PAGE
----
All in The Slow Approach

Choosing Between Two Masters

The images should not be the primary goal. It should really be about meaningful experiences, about living the life, as it were; this was a novel idea to me. Those experiences, that life, is different for every person, but the unifying truth is that for all of us it is about much more than the photos. The images are the means, not the end.

When Patience is a Virtue

Waiting with crossed fingers for the possibility that Mother Nature will deliver a show is often a good enough reason to stick around. Yet I believe there is another, maybe better reason to practice patience as a photographer, one that presents a good creative challenge. It is the potential to see and frame your subject completely differently, or even find new and unexpected subjects nearby.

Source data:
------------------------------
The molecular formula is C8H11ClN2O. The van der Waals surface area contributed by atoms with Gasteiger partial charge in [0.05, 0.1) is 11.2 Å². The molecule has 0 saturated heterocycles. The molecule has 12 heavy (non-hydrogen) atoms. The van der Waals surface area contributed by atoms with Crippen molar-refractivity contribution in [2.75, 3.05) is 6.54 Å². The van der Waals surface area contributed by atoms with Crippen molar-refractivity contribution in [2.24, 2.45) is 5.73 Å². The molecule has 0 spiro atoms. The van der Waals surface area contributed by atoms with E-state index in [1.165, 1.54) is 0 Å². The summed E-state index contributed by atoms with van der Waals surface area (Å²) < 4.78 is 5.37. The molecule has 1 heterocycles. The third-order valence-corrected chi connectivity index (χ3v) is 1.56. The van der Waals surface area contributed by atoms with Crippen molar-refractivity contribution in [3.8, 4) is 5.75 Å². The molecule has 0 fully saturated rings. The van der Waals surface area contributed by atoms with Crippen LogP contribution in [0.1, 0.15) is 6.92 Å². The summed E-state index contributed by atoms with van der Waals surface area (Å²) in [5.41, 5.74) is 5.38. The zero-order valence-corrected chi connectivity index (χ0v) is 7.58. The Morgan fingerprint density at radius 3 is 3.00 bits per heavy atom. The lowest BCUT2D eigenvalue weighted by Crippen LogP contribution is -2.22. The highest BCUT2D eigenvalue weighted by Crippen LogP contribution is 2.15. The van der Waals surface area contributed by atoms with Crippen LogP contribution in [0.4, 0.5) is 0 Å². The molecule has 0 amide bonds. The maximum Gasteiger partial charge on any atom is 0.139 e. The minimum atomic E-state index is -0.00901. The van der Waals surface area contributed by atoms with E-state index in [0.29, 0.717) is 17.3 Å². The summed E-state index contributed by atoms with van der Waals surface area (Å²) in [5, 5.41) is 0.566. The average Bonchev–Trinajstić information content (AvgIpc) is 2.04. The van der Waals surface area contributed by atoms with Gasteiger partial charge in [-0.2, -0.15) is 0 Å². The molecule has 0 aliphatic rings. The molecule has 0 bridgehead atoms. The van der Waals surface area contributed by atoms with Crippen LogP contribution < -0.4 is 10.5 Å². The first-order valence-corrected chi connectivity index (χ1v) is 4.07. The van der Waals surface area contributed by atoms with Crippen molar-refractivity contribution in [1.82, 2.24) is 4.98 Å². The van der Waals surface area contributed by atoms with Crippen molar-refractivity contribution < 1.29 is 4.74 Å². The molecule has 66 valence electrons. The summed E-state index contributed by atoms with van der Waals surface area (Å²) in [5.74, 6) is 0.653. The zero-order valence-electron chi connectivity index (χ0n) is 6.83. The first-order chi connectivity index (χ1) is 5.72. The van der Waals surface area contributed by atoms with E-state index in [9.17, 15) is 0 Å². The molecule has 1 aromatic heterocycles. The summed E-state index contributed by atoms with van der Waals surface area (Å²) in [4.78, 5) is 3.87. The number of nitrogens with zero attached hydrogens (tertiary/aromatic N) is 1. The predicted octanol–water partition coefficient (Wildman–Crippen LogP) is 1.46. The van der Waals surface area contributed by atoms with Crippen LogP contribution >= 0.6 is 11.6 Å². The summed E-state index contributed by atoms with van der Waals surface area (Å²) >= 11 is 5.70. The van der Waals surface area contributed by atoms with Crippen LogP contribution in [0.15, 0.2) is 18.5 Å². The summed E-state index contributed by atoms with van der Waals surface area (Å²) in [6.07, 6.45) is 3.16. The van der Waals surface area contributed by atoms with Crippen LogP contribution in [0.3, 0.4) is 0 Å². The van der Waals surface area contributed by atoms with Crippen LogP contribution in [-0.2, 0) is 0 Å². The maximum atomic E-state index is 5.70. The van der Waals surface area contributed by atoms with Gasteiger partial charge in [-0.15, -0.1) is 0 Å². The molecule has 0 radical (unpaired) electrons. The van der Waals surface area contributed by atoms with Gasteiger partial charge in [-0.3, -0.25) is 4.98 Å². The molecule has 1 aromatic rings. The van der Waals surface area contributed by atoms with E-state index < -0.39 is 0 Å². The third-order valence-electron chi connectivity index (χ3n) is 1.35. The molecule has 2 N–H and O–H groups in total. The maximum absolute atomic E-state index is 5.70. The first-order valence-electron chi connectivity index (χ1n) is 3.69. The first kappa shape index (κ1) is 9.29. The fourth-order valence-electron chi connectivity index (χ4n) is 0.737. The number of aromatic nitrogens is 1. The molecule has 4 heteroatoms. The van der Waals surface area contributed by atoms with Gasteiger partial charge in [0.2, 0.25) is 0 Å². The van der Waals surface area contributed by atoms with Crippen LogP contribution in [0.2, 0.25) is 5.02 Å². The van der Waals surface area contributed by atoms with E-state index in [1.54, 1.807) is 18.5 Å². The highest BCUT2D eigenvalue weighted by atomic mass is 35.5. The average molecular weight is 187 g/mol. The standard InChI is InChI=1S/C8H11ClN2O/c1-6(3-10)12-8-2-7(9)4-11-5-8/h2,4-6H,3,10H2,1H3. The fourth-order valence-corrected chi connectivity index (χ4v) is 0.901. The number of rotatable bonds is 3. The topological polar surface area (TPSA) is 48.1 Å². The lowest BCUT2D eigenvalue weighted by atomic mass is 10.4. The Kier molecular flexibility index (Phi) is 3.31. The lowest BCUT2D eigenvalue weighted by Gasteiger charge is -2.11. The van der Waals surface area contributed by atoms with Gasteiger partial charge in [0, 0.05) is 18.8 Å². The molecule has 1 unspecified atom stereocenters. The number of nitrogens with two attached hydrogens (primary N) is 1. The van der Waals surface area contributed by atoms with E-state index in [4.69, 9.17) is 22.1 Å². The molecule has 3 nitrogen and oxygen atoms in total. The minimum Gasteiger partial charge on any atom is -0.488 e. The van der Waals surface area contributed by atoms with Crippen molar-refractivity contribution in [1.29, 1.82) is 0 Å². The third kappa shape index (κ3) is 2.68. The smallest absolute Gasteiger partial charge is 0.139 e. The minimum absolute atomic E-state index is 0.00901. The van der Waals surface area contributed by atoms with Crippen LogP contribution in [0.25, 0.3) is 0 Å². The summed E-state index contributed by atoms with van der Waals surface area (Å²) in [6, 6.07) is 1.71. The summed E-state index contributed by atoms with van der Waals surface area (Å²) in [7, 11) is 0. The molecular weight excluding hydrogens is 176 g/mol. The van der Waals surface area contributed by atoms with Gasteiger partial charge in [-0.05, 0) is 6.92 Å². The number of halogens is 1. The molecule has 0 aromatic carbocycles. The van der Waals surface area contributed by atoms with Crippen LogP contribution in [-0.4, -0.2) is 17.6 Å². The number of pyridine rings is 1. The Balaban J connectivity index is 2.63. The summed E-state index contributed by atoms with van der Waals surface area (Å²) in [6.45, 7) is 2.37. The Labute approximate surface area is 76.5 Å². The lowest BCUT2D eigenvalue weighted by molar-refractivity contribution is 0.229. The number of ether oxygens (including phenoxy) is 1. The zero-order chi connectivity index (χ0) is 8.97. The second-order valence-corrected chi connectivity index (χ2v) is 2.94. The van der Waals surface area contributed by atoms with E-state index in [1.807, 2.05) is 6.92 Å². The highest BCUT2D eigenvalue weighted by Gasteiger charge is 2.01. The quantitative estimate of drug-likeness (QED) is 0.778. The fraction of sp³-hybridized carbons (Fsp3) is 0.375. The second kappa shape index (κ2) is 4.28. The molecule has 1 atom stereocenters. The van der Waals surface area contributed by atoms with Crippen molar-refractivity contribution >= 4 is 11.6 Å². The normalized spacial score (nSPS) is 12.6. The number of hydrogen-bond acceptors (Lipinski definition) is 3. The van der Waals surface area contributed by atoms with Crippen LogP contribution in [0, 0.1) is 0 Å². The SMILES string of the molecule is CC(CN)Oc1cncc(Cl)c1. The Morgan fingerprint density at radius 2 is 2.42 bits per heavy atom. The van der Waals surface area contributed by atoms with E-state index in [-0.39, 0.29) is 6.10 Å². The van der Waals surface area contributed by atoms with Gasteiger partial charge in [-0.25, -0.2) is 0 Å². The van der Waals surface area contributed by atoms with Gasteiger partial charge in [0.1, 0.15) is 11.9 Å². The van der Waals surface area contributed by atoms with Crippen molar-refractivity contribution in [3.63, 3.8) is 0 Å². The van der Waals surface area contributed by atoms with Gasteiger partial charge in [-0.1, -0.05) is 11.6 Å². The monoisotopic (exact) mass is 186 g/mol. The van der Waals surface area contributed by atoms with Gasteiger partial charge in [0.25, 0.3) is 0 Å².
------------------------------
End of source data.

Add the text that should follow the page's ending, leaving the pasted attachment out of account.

A Moment in Monument Valley

The pace of my life was moving so fast I didn’t even realize it anymore. This trip was just a microcosm of what every day had been like the past four years – trying to cram as much as possible into the time available. Soon, a moment in Monument Valley would show me that the slow approach is as beneficial for photography as it is for everyday life.

Lessons from Yellowstone

As photographers, there are places we visit with which we feel a clear, immediate connection. Moments spent in those spaces deepen our love for nature and stir our emotions while we photograph them. When we get to visit such locations, we get excited, and it is easy to become overwhelmed. Yellowstone National Park is one place that I find very special.

Slow Photography Movement

I’ve decided to create a platform for those who share a passion for a slow approach, both fellow photographers and the community with which we share our work. I want to build a space that encourages a slow and engaged approach to photography; one that focuses on the quality of the photographic experience in a way that enhances the end result.